4. P. ramorum has not been found on any trees in Scotland.

  5. P. ramorum can be spread on footwear, vehicle wheels, tools and machinery, by the movement of infected plants, and in rain, mists and air currents.

  6. Infected plants such as rhododendron are usually destroyed by burning or deep burial. Infected trees are usually felled to kill the living plant tissue on which the pathogen depends.

  7. P. ramorum is a ‘quarantine’ organism under European Union law and its presence on trees or woodland plants must be notified to the relevant authorities (Forestry Commission, Fera, Scottish Government, and the Welsh Assembly Government).

  8. Infected Japanese larch trees produce particularly high numbers of the inoculum that spreads the disease – five times the level produced on rhododendron - meaning the disease can quickly affect a large number of trees and shrubs.

  9. P. ramorum has not been found infecting any European larch (Larix decidua) or hybrid larch (Larix x eurolepsis) trees, but these species are being kept under close surveillance.
    11. Complete figures are not available for Japanese larch alone, but all three larch species together cover an estimated 134,000 hectares in Britain, or about 5 per cent of total woodland. Individual country figures are:
    • Wales – 23,000ha / 8 per cent;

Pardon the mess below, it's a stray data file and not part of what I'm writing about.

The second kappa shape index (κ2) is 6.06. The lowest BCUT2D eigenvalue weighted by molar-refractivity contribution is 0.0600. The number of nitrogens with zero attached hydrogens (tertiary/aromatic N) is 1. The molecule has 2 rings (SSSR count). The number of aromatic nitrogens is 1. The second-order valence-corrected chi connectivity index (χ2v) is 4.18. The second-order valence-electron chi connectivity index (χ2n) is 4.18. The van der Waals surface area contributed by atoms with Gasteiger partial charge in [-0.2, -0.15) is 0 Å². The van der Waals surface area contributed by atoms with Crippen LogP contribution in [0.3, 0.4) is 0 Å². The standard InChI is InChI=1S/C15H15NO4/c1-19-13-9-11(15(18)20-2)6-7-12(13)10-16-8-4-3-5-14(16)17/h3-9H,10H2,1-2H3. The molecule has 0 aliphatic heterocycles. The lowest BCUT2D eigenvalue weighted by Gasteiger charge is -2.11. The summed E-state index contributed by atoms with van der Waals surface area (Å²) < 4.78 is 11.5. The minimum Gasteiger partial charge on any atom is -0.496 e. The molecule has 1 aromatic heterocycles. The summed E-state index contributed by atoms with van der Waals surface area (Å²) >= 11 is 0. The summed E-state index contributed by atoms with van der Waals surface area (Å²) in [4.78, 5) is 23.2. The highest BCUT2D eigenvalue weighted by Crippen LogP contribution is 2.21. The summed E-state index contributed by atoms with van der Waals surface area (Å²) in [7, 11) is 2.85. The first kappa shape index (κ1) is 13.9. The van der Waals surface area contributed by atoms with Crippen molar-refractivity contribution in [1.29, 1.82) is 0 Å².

• England – 47,000ha / 4.3 per cent;
    • Scotland – 65,000 ha / 5.1 per cent.
    (To convert hectares to acres, multiply by 2.47)

  10. Larch is a durable, versatile timber that tolerates changes between wet and dry conditions very well, and resists rotting when used in the ground. It is therefore in demand for outdoor uses such as fence posts, fence panels, exterior wall cladding, boats, sheds and furniture, as well as indoor uses such as flooring and chipboard. It is easily stained, worked and finished.

  11. P. ramorum causes the disease known as “sudden oak death” in the USA, where it has killed millions of American native oak and tanoak trees in California and Oregon. However, that populist term is not appropriate for Britain, as laboratory tests have shown that Britain’s two native species of oak, sessile and pedunculate (or ‘English’) oak, are much more resistant to it than their American cousins. Only one sessile oak has been confirmed with P. ramorum infection in Britain.

  12. P. ramorum should not be confused with acute oak decline (AOD), which is a separate disease affecting oak trees in the Midlands and parts of Wales and South East England, and in which a newly discovered bacterium species appears to be involved.

  13. For more detailed information please visit

  14. MEDIA CONTACTS:For pictures, and information about P. ramorum in:
  • Forestry Commission South West England – Kirstie Smith, 01392 834249
  • Forestry Commission England – Stuart Burgess, 0117 372 1073;
  • Forestry Commission Great Britain  (Plant Health matters in general) – Charlton Clark, 0131 314 6500;
  • Dartmoor National Park Authority – Mike Nendick, 01626 832093
  • South West Lakes Trust – recreation queries re Burrator – Tommy Haydu, 01566 771930
  • South West Water (water quality queries) – press office, 01392 443020